Psychosom Med 2021 Apr;83(3):256-264
From the Department of Social and Behavioral Sciences (Qureshi, Tiemeier, Kubzansky), Harvard T.H. Chan School of Public Health, Boston, Massachusetts; Department of Psychology, Education and Child Studies (Derks), Erasmus University Rotterdam, Rotterdam, the Netherlands; Department of Child and Adolescent Psychiatry/Psychology (Derks) and; The Generation R Study Group, Department of Pediatrics (Jaddoe), Erasmus Medical Center Rotterdam, Rotterdam, the Netherlands; and Department of Epidemiology (Williams, Koenen), Harvard T.H. Chan School of Public Health, Boston, Massachusetts.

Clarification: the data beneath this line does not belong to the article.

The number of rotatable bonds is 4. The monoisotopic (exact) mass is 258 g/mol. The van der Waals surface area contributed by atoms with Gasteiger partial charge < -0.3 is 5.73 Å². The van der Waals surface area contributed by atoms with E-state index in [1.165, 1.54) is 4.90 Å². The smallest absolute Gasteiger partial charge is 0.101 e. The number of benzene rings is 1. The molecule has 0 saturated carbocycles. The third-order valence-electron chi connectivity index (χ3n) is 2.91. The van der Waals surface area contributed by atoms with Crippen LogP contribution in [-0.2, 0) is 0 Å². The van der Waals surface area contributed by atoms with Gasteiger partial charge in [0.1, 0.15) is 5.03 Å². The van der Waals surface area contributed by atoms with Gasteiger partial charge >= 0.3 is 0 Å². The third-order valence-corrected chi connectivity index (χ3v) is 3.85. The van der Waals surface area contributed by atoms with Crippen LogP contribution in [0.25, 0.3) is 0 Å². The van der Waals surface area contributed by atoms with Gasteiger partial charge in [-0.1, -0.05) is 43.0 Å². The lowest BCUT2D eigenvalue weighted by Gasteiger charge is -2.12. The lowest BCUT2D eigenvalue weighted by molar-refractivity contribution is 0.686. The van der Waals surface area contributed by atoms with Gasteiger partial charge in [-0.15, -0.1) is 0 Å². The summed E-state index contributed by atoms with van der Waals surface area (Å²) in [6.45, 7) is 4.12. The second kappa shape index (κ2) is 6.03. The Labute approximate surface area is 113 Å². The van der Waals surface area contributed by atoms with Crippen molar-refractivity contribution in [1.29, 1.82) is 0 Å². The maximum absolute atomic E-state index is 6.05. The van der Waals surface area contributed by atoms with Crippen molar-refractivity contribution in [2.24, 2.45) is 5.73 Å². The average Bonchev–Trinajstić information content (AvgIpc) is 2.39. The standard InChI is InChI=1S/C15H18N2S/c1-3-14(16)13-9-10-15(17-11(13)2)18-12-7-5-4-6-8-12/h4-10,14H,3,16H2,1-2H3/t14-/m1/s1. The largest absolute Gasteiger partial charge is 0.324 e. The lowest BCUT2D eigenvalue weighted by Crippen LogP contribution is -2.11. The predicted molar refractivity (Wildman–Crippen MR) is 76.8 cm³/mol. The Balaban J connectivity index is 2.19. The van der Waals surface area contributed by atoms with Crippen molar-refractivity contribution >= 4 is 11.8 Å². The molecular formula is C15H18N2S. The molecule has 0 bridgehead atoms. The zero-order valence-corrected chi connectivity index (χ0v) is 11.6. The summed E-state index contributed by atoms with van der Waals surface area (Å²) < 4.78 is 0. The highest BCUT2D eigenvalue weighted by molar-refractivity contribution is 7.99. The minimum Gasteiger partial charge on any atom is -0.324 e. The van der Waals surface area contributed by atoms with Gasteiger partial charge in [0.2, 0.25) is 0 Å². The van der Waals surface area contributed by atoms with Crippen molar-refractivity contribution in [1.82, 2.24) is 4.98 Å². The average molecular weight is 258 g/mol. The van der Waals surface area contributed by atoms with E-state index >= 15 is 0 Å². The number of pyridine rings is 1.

Objective: Poor mental health in childhood is associated with a greater risk of cardiometabolic disease in adulthood, but less is known about when these associations begin to emerge. This study tests whether poor mental health (indexed by emotional and behavioral problems) in early childhood predicts increases in cardiometabolic dysregulation over 4 years of follow-up.
Methods: Data are from 4327 participants in the Generation R Study. Read More